This has been a week of heavy-heartedness. We have many loved ones who are dealing with difficult circumstances, so much of it beyond their control, and the heartbreak my husband and I have been feeling for them is hard to put into words. As natural problem-solvers, we wish we could swoop in and save our family and friends from their pain and make it all right again, but unfortunately that’s not how it works, and we feel helpless. So we do what we can do: we visit, we call, we offer support and provision in areas where possible, and we pray. We pray hard and long for understanding of His plan and that His good and perfect will be done. We pray the big prayers – for miracles, healing, peace, comfort, and restoration. And we trust that God is hearing us and will answer us in His time and way.
As much as I love and enjoy the holiday season, December is notorious for being a month of sad and bad news on this end. I don’t know why – but it seems there are more diagnoses, dire circumstances, and death this time of year. I don’t mean to sound negative, I’m simply stating facts based on the past few years. In a season that it supposed to be hopeful and joyful, it can be hard to feel and act in accordance with the holiday spirit when all this “stuff” starts to build up.
We are currently in the season of Advent – the period of eagerly awaiting, anticipating, and hoping for the arrival of our Savior, Jesus Christ who comes “to seek and to save the lost (Luke 19:10).” As I search the concordance’s meaning of this passage, I am reminded that the word “lost” refers to those who are not only far and alienated from God, but also those who are suffering, heartbroken, and feeling the pain of forfeit as the world makes its strong attempt to consume us in its darkness. Suddenly, I resonate with this passage even more, especially in the face of this week. Though I know God personally, I am still a flesh and blood being who doubts, worries, fears, gets anxious and wallows in grief at times. And the hours, the days, and the weeks can feel long and the pain without end.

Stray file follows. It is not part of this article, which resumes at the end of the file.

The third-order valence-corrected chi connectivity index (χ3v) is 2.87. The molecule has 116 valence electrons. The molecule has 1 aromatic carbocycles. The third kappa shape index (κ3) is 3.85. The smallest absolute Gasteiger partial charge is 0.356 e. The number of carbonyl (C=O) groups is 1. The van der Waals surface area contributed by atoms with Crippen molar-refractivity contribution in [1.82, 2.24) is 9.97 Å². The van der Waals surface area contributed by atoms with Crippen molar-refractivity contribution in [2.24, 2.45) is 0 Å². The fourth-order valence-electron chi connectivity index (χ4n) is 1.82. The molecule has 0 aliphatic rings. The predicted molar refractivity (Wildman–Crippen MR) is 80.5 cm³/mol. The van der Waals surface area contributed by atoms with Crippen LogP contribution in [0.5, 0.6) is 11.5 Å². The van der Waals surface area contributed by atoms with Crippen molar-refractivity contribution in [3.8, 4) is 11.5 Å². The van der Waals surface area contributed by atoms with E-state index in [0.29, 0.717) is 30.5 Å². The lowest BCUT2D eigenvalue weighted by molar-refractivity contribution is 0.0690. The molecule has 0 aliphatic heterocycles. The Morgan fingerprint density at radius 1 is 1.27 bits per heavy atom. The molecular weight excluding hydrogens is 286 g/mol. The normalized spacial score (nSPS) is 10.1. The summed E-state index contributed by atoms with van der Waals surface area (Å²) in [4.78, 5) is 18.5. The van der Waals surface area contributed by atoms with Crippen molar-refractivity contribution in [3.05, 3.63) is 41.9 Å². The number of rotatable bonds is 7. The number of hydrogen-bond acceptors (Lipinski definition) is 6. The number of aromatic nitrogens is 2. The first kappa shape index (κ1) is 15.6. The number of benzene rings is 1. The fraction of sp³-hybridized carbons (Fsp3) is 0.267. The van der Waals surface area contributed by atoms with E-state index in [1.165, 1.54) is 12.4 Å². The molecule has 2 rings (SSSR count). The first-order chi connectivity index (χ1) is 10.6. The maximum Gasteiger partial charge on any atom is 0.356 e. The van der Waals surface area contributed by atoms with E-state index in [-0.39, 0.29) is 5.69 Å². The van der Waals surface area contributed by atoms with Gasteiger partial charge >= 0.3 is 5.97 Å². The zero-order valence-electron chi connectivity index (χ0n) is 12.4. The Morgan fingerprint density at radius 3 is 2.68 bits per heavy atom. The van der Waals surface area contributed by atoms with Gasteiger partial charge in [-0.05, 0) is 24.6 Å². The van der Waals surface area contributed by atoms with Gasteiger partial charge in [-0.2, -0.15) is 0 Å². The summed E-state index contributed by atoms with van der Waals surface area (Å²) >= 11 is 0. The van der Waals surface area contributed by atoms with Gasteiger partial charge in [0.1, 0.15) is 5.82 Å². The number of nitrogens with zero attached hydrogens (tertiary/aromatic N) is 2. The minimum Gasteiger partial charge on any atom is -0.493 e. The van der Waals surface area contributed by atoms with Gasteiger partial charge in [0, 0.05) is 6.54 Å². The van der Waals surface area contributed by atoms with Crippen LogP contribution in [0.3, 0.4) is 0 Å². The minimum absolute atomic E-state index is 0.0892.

BUT… There. Is. Hope.
“Surely the day is coming… (Malachi 4:1)” I read the first three verses of Malachi 4 this morning and my soul takes pause at the words. I breathe out a sigh of relief. Yes. Jesus did come. He lived. He died. He rose again. For me. For you. So that we can have fellowship with God the Father while here on earth and into eternity. So that we can be made clean, new, holy, and whole by His Spirit. So that we can partake of His blessings and the abundant life. This is the promise we wait to be fulfilled by the person of Jesus who arrived to this earth as a baby lying in a humble manger. The day has come, it is coming.
This gives us comfort in the midst of our sadness this week. As I think about all that’s going on, I’m reminded that the world is an imperfect place full of imperfect situations and people. What our family and friends, as well as numerous others across the globe, are experiencing demonstrate the need and proof to me of just how much we do need a Savior. Of just how much we all are hoping and praying and waiting on the best for ourselves, our families, our friends, and our lives altogether. All of “the best” is summed up in Jesus and this is what Advent celebrates – that He is coming and He loves us and He will take care of us – our hearts, our souls, our minds, and our strength – in all of our mess.
Hallelujah and Amen.